On July 24, 1914, some 2,500 passengers and crew crowded aboard the S.S. Eastland. The boat capsized while still docked in the Chicago River.
The S.S. Eastland tipped over in the Chicago River only three years after the Titanic sank in the North Atlantic. With a death toll of 844 passengers, the disaster took half as many lives as that famous shipwreck, but it hasn’t received nearly half the attention.
On July 24, 1915, more than 2,500 employees of the Western Electric Company in Cicero — many of them Czech immigrants — piled onto the Eastland for a picnic excursion to Michigan City. The overloaded boat listed to port, then finally tilted over entirely.
It was the worst maritime disaster in the history of the Great Lakes, but today, it is only memorialized by a historical marker at the corner of LaSalle and Wacker. In the words of Jay Bonansinga, author of The Sinking of the Eastland: America’s Forgotten Tragedy, the ill-fated boat was “a blue-collar Titanic.”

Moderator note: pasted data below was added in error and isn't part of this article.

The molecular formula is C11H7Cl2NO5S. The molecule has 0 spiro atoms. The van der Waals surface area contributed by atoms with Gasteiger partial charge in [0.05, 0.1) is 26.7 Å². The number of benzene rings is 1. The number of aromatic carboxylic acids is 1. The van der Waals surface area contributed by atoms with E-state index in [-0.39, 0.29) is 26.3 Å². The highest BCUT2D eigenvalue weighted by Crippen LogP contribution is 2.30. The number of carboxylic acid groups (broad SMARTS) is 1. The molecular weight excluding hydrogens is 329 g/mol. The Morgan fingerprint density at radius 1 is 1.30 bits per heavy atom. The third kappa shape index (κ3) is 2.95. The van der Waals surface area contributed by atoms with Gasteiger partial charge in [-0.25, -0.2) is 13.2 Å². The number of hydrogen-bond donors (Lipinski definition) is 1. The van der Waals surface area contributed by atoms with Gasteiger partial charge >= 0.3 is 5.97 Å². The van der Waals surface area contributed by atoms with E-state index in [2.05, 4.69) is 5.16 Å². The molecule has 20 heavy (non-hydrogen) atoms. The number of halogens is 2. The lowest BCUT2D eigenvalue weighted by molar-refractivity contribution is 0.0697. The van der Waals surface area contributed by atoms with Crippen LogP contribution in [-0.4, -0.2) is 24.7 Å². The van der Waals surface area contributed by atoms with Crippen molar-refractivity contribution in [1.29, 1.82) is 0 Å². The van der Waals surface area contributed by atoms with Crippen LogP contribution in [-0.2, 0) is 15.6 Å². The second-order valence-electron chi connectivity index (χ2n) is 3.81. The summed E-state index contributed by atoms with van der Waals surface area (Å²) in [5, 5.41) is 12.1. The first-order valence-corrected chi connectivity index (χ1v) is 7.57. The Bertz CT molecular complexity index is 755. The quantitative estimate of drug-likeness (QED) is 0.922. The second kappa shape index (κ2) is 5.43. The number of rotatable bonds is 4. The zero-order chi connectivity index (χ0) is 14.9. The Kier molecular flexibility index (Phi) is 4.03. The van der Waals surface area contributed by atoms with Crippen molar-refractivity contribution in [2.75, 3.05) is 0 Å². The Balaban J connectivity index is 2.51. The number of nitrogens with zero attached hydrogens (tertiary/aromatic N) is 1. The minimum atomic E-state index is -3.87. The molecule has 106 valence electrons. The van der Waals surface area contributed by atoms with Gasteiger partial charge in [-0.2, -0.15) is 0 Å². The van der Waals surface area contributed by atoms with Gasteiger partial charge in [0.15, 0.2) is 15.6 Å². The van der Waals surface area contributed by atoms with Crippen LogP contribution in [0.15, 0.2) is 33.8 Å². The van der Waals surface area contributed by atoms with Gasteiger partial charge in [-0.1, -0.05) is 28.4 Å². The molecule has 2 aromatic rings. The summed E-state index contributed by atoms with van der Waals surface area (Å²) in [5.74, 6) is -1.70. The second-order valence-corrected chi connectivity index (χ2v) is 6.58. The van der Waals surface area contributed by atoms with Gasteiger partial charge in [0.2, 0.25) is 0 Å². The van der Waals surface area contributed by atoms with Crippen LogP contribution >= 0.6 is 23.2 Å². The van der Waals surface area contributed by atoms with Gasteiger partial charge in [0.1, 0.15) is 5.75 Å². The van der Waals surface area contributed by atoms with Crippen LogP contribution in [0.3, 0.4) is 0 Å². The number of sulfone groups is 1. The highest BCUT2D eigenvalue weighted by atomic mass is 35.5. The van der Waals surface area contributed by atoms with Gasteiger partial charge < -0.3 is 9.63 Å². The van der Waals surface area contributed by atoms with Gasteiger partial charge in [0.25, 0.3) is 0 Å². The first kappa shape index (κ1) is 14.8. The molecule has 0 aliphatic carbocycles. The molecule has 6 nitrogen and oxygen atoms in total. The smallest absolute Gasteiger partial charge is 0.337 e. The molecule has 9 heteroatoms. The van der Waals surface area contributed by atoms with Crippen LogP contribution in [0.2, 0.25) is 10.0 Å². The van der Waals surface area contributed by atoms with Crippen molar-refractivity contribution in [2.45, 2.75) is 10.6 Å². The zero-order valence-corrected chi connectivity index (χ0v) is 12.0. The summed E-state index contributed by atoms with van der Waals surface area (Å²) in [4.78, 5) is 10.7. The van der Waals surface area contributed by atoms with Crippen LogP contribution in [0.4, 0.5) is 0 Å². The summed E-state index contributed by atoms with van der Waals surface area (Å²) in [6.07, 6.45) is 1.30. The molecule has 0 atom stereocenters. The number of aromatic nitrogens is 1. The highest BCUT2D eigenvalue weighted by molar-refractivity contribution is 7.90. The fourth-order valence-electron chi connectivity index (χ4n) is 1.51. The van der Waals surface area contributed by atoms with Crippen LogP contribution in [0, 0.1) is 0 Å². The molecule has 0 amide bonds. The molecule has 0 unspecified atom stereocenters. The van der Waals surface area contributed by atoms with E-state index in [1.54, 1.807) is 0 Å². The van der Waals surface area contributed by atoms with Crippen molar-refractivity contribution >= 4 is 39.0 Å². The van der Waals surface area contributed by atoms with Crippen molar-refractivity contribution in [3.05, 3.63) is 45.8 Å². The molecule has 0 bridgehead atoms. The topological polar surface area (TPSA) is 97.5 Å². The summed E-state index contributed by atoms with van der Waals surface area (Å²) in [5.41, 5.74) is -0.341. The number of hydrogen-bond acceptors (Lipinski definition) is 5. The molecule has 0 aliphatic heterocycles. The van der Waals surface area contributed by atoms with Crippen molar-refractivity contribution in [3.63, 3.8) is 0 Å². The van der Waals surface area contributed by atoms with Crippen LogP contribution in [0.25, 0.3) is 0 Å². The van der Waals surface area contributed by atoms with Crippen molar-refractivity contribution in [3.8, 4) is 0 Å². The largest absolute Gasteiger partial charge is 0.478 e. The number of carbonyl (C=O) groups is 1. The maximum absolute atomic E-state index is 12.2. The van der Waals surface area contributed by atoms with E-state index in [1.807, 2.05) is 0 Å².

The Eastland’s fatal flaw was that it had been designed like a cargo ship, which carries its weight in lower holds, not like a passenger ship. Its ballast system was not nimble enough to balance a top-heavy load.
In spite of that, the ship’s owner, the St. Joseph-Chicago Steamship Company, never paid a price for the loss of life. The company’s officers fled to Michigan to avoid a federal charge of operating an unsafe ship. They avoided extradition to Illinois with the help of defense attorney Clarence Darrow and were acquitted by a judge in Grand Rapids. Had they been extradited to Chicago, says Coppola, it would have been “a much more hostile trial” in front of a much more hostile judge: jurist Kenesaw Mountain Landis, who would later become the first Commissioner of Baseball.
“These were wealthy shipowners who had almost no experience owning a steamship,” Coppola says. “To me, the damning point is that they knew this was not a perfect steamship, but they thought putting 2500 passengers on board was an acceptable risk.